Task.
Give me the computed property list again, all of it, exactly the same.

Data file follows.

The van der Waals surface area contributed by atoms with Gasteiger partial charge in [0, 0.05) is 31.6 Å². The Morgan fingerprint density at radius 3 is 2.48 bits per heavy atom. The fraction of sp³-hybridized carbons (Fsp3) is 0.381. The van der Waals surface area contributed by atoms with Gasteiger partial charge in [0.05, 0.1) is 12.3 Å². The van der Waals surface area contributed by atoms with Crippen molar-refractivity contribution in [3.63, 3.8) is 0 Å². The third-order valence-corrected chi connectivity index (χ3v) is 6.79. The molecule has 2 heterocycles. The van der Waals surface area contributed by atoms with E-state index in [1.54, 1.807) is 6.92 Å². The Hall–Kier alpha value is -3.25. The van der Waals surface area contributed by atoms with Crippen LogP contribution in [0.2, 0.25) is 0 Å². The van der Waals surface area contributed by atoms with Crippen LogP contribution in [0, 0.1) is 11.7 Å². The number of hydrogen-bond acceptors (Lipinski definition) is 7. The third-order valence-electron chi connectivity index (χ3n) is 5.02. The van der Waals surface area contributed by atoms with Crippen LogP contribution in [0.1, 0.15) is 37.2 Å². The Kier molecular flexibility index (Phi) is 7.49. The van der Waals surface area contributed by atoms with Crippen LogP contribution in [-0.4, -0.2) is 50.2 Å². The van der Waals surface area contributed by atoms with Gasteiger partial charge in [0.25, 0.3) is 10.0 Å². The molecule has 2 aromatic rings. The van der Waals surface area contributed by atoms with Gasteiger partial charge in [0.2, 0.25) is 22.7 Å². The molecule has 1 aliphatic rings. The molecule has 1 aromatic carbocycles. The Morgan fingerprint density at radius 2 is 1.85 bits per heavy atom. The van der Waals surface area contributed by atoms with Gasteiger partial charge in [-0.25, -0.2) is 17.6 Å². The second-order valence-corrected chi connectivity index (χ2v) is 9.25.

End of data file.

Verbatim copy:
The van der Waals surface area contributed by atoms with Gasteiger partial charge in [0, 0.05) is 31.6 Å². The Morgan fingerprint density at radius 3 is 2.48 bits per heavy atom. The fraction of sp³-hybridized carbons (Fsp3) is 0.381. The van der Waals surface area contributed by atoms with Gasteiger partial charge in [0.05, 0.1) is 12.3 Å². The van der Waals surface area contributed by atoms with Crippen molar-refractivity contribution in [3.63, 3.8) is 0 Å². The third-order valence-corrected chi connectivity index (χ3v) is 6.79. The molecule has 2 heterocycles. The van der Waals surface area contributed by atoms with E-state index in [1.54, 1.807) is 6.92 Å². The Hall–Kier alpha value is -3.25. The van der Waals surface area contributed by atoms with Crippen LogP contribution in [0.2, 0.25) is 0 Å². The van der Waals surface area contributed by atoms with Crippen LogP contribution in [0, 0.1) is 11.7 Å². The number of hydrogen-bond acceptors (Lipinski definition) is 7. The third-order valence-electron chi connectivity index (χ3n) is 5.02. The van der Waals surface area contributed by atoms with Crippen LogP contribution in [0.1, 0.15) is 37.2 Å². The Kier molecular flexibility index (Phi) is 7.49. The van der Waals surface area contributed by atoms with Crippen LogP contribution in [-0.4, -0.2) is 50.2 Å². The van der Waals surface area contributed by atoms with Gasteiger partial charge in [0.25, 0.3) is 10.0 Å². The molecule has 2 aromatic rings. The van der Waals surface area contributed by atoms with Gasteiger partial charge in [0.2, 0.25) is 22.7 Å². The molecule has 1 aliphatic rings. The molecule has 1 aromatic carbocycles. The Morgan fingerprint density at radius 2 is 1.85 bits per heavy atom. The van der Waals surface area contributed by atoms with Gasteiger partial charge in [-0.25, -0.2) is 17.6 Å². The second-order valence-corrected chi connectivity index (χ2v) is 9.25.